Crack vs. Opioids, the Arbitrary Nature of the War on Drugs and Social Rejection
Are we the only ones who see a problem here? Are we the only ones concerned with how some people who self-medicate to dull the pain of living are thrown in jail while others who do the same thing are deserving of sympathy and treatment?
No quarter is given or compassion afforded to crack cocaine users. They are publicly tarred and feathered; scorned and criticized. Those caught selling and/or using the drug are summarily arrested, prosecuted and sent to prison.
In fact, with the untimely death of college basketball star Len Bias, the law subjected crack users to 100 times the criminal exposure and severity of powder cocaine users, even though the drugs are one and the same.
Jump forward to the opioid crises of today. Opioid users are also self-medicating and they too are engaged in criminal activity. But the societal response is completely different.
Opioid users are not viewed as scum, deserving only of public scorn and banishment. They are instead seen as victims requiring treatment and public support.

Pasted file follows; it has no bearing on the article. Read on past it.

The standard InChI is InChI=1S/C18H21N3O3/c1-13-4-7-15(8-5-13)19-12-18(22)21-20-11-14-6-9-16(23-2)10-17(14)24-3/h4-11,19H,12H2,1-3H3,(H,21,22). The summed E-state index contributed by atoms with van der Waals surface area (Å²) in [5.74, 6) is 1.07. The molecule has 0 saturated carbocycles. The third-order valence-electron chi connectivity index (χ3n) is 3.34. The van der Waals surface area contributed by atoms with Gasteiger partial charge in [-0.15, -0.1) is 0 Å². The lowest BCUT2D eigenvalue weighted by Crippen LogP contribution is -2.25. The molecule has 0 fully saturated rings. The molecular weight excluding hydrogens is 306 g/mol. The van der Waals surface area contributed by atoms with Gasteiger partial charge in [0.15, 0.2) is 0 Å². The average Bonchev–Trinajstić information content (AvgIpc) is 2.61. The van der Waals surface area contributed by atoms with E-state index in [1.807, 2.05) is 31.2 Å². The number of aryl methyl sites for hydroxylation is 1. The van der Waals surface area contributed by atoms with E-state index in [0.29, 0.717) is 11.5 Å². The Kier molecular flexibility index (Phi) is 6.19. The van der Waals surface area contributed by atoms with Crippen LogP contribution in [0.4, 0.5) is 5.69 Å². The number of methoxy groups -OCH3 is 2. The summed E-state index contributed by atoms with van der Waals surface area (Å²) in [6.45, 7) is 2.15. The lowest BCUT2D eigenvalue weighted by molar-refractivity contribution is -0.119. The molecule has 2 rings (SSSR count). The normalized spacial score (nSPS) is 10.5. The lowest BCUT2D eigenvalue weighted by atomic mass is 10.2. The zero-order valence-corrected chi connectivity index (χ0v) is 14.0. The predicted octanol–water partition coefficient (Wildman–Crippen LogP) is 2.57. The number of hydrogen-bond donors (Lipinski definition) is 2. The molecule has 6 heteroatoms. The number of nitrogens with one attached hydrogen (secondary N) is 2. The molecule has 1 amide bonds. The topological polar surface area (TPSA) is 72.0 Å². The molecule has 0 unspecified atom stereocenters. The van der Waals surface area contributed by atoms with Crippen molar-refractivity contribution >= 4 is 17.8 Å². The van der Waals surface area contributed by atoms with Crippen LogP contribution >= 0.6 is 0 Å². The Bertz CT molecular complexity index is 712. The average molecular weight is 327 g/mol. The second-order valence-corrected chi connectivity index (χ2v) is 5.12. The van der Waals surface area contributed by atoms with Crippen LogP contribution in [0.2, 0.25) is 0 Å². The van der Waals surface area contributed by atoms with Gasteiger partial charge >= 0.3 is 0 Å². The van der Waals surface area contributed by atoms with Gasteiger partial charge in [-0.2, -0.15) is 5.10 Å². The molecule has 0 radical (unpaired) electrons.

Ironically enough, we agree with this approach. The War on Drugs is an unmitigated disaster. Users, no matter the drug, should not be criminalized and substance abuse is not a simple character flaw.
Still, we fail to see any material difference between the two groups. So why the double standard?
Why is $45 million in treatment now earmarked to combat the opioid epidemic while hundreds of millions of dollars have been spent building new prisons to incarcerate crack users? Why is taking methamphetamine a legitimate cry for help while taking crack is a unforgiveable public offense? Why is one group of illegal drug users entitled to compassionate treatment while others are considered dangerous criminals, to be forever locked away in prison?